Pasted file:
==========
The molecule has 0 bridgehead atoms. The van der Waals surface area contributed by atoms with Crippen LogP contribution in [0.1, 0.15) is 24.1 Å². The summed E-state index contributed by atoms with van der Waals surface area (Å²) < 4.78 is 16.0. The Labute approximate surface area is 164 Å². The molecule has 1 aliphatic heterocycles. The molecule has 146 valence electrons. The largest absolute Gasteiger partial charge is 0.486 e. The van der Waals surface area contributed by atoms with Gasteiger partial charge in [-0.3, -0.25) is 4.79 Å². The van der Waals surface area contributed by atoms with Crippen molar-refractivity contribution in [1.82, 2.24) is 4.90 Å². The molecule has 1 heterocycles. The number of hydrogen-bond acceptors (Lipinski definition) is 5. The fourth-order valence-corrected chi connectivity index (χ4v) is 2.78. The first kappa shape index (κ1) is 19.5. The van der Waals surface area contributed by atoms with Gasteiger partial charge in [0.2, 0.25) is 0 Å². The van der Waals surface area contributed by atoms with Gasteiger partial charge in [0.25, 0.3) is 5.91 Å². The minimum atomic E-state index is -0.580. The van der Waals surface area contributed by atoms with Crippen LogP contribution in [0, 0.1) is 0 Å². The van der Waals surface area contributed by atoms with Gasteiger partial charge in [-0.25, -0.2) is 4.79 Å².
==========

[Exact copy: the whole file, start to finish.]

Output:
The molecule has 0 bridgehead atoms. The van der Waals surface area contributed by atoms with Crippen LogP contribution in [0.1, 0.15) is 24.1 Å². The summed E-state index contributed by atoms with van der Waals surface area (Å²) < 4.78 is 16.0. The Labute approximate surface area is 164 Å². The molecule has 1 aliphatic heterocycles. The molecule has 146 valence electrons. The largest absolute Gasteiger partial charge is 0.486 e. The van der Waals surface area contributed by atoms with Gasteiger partial charge in [-0.3, -0.25) is 4.79 Å². The van der Waals surface area contributed by atoms with Crippen molar-refractivity contribution in [1.82, 2.24) is 4.90 Å². The molecule has 1 heterocycles. The number of hydrogen-bond acceptors (Lipinski definition) is 5. The fourth-order valence-corrected chi connectivity index (χ4v) is 2.78. The first kappa shape index (κ1) is 19.5. The van der Waals surface area contributed by atoms with Gasteiger partial charge in [0.2, 0.25) is 0 Å². The van der Waals surface area contributed by atoms with Gasteiger partial charge in [0.25, 0.3) is 5.91 Å². The minimum atomic E-state index is -0.580. The van der Waals surface area contributed by atoms with Crippen LogP contribution in [0, 0.1) is 0 Å². The van der Waals surface area contributed by atoms with Gasteiger partial charge in [-0.25, -0.2) is 4.79 Å².